Burr has taken pride in flying under the radar as his committee has interviewed more than 100 witnesses. The interviews have taken place behind closed doors with staff members – rather than lawmakers posing the questions, like the House committee – which has angered some members, who say they want a chance to interview key witnesses. But information is kept so tightly guarded that members of the committee rarely know the full witness list on any given day.
That approach has sometimes paid off: Former FBI Director James Comey has testified only before the Senate Intelligence Committee since he was fired last spring, and the Senate panel was the only one able to talk to former Trump campaign chairman Paul Manafort before he was indicted last fall by special counsel Robert Mueller.
Internal conflict is not just a House issue, either, as the Senate Judiciary Committee has at times been riled by partisanship in its own Russia investigation, with Chairman Chuck Grassley, an Iowa Republican, issuing a criminal referral to the Justice Department without consulting the Democrats, and ranking member Sen. Dianne Feinstein of California unilaterally releasing the transcript of a closed-door hearing.
Burr has made sure to keep his distance from the controversies involving the other Hill committees – particularly Nunes’. Last year, when the California Republican took a trip to the White House to brief Trump about accusations that Obama administration officials had improperly “unmasked” Trump associates in classified intelligence reports, Burr demurred.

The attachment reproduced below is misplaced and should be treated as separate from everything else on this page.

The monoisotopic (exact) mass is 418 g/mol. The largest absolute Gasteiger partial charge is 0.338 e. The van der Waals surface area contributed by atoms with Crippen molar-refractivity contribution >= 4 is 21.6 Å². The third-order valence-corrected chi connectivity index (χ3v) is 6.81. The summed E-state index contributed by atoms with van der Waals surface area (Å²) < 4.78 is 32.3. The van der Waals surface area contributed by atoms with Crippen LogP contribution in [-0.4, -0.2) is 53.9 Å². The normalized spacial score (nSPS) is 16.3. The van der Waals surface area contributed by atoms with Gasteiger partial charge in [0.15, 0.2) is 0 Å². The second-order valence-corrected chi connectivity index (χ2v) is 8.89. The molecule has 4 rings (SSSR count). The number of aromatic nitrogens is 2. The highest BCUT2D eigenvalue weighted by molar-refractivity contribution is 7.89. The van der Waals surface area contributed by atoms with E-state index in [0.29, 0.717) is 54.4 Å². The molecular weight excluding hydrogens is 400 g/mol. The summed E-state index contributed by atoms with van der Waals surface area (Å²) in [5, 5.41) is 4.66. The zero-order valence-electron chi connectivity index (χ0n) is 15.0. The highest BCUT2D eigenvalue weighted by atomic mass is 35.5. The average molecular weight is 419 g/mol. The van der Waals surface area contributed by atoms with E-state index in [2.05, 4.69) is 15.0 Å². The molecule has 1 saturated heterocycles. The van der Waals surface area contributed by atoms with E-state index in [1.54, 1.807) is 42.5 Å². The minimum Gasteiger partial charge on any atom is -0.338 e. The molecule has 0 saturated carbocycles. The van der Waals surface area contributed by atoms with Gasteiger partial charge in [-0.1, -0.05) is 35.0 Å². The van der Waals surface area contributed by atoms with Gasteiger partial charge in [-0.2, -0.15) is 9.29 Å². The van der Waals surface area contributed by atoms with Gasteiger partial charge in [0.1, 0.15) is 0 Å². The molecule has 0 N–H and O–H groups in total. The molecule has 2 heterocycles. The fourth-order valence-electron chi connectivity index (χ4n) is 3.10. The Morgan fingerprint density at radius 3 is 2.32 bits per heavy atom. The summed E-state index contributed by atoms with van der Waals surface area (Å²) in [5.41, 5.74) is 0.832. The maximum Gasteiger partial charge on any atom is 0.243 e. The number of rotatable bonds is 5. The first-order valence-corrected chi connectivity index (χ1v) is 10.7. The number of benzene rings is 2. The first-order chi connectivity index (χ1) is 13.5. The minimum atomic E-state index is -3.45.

“The unmasking thing was all created by Devin Nunes, and I’ll wait to go through our full evaluation to see if there was anything improper that happened,” Burr told CNN at the time.
And after Nunes and other Republicans sharply criticized the FBI over missing text messsages between two FBI agents who have become a source of major conservative criticism, Burr again demurred. He said it appeared to be a “technical glitch” and that the FBI had been cooperative with his panel’s many other requests.
When the Nunes memo was first drafted, Burr’s staff was denied access to it. Since then, Burr has yet to comment on the allegations or their accuracy, despite being one of the few members of Congress with access to the underlying classified intelligence documents.
“It’s Devin’s memo, so you need to ask him what it means,” Burr said.
Burr wants to get the election security recommendations out next month, when the primaries start, and he said his committee will also soon put out its review of the intelligence community’s assessment of Russian interference in the 2016 election.
But he’s not putting a timeline on when the committee will wrap up its investigation into possible collusion.
“We will continue to work toward conclusions related to any cooperation or collusion by any individual, campaign or company with efforts to influence the outcome of elections or to create societal chaos in the United States,” Burr said Tuesday.